The exception to this is when the power can be written as a fraction that has an odd denominator.

e.g -8^(1/3) = -2.

If you think about it, that applies to integer powers as well, it's just that the denominator in that case is 1!

Or 1. Same thing. =P

]]>In (-27)^(10/4) and (-27)^(5/2), I guess the first caculation done is the numerator of the exponent, then the root is extracted.

In the former, since after the number is raised to the numerator, a positive number is got, there's no problem for the calculator to perform the next calculation, that is extracting the 4th root. But in the latter, the 5th power of -27 is a negative number and the operation of square-root of a negative number cannot be performed, unless the calculator works with complex numbers/imaginary numbers.

The calculator in the scientific mode in the system I am now using says 'Invalid input for function' when I input -27^(5/2) or -27^(10/4). I am not aware whether the fraction mode, i.e a/b is available, for input. ]]>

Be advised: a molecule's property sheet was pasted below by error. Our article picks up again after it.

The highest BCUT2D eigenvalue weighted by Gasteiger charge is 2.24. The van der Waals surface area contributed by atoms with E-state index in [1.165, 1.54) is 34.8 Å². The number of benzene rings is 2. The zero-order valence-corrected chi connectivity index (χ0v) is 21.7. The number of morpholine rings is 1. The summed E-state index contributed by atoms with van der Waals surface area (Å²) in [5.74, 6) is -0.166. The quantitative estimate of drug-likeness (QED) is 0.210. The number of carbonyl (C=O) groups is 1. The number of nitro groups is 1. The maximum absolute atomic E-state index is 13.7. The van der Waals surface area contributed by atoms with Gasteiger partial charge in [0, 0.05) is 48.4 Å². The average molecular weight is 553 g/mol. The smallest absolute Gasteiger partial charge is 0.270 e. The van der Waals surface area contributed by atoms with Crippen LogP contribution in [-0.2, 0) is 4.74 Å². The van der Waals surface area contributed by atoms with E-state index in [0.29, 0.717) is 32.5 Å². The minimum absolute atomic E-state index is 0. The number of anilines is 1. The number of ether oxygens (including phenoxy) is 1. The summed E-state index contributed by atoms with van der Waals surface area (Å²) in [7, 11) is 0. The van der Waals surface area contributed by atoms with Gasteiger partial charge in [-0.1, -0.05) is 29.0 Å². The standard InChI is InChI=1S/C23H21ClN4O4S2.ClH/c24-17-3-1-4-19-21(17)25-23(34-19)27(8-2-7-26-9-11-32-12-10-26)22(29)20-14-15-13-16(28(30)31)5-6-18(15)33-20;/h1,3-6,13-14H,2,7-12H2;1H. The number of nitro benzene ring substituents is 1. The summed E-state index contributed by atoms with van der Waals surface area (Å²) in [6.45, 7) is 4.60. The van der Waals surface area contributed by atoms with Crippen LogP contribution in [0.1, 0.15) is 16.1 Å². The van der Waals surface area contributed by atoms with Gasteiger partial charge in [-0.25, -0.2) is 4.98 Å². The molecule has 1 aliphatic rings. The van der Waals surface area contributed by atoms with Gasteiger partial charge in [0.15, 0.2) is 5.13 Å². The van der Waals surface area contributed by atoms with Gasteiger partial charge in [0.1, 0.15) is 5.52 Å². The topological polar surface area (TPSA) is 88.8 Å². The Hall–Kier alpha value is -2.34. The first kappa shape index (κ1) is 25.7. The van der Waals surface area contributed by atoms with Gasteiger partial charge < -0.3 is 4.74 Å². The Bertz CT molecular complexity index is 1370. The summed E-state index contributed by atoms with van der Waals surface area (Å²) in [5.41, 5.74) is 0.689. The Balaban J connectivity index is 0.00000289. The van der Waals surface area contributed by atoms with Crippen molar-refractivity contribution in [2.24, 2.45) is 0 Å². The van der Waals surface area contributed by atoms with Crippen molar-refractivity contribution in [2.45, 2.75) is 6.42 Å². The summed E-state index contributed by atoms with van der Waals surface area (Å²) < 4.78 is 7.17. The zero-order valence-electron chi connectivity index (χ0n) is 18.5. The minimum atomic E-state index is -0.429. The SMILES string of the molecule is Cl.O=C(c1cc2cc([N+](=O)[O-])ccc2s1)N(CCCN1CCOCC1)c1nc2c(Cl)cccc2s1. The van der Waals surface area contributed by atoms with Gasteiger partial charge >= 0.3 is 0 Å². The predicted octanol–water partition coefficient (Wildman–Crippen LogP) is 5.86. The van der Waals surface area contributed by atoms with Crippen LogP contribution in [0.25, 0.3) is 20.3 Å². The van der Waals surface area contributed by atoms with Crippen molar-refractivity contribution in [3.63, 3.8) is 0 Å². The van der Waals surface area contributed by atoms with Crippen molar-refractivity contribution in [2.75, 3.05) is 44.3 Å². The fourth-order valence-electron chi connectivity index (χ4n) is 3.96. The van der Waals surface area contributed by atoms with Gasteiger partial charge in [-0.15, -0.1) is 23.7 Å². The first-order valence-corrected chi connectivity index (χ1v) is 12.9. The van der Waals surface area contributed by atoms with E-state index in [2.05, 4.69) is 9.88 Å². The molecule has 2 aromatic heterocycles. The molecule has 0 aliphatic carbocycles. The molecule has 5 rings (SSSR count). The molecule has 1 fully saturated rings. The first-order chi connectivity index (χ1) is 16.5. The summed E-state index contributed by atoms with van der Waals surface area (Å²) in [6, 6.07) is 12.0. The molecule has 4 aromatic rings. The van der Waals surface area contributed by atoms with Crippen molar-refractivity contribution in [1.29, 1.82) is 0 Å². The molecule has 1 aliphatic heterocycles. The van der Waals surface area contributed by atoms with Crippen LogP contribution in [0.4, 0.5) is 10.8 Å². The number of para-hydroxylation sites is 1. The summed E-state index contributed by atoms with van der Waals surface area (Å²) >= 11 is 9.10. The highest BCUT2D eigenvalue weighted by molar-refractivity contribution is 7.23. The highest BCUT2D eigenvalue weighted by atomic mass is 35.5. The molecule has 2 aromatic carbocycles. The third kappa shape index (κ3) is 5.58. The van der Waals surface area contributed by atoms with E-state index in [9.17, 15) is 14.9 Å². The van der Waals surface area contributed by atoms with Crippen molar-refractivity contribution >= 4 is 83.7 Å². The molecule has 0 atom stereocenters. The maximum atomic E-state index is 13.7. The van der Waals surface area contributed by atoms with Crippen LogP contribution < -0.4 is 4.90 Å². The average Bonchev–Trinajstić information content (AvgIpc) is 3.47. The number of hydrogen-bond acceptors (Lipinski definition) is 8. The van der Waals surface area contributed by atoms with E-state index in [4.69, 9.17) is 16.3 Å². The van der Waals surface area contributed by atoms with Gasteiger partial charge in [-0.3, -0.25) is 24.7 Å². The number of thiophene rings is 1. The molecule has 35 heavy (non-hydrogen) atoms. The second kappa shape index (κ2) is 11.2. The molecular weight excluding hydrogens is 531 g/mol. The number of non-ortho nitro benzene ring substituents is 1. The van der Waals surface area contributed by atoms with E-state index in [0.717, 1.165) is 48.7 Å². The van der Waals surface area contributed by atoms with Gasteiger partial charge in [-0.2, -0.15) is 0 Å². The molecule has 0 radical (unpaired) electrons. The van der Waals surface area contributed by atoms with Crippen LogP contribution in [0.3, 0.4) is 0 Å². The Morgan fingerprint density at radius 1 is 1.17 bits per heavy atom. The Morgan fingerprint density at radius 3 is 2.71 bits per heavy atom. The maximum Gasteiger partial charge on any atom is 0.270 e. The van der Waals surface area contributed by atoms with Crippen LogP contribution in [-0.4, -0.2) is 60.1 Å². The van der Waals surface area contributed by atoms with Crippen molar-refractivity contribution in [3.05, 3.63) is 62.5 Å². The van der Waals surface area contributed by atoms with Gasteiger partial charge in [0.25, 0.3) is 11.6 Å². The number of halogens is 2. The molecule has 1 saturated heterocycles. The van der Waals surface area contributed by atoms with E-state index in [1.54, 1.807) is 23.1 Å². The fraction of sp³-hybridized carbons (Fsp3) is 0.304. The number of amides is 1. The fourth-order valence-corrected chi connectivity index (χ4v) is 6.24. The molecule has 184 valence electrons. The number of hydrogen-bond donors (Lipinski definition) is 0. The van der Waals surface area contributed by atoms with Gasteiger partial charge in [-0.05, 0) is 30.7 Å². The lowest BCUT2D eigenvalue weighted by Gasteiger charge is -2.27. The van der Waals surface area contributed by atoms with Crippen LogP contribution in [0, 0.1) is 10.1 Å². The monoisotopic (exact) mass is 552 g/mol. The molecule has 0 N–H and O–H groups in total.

Or maybe there are certain negative fractional powers that work...

Let's see 16^(-1/2) = 1/4, so that works with a negative fractional power, hmm.

I thought my calculator didn't like something.

Oh yeah, it was a fractional power of a negative number.

But this is sometimes okay. It all depends I guess.

Like (-27)^(1/3) = -3, so that works.

But (-27)^2.5 would probably fail.

Let's see. (-27)^(10/4), yeah that works, but (-27)^(5/2) doesn't work.

Anyone see the flaw?]]>

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a¹ is a

a² is a x a

a³ is a x a x a and so on.

It is a convention that any number raised to the power zero is 1,

since, the law of indices states that

When m and n are equal,

We know

Therefore, by convention,

]]>

a to the power of zero]]>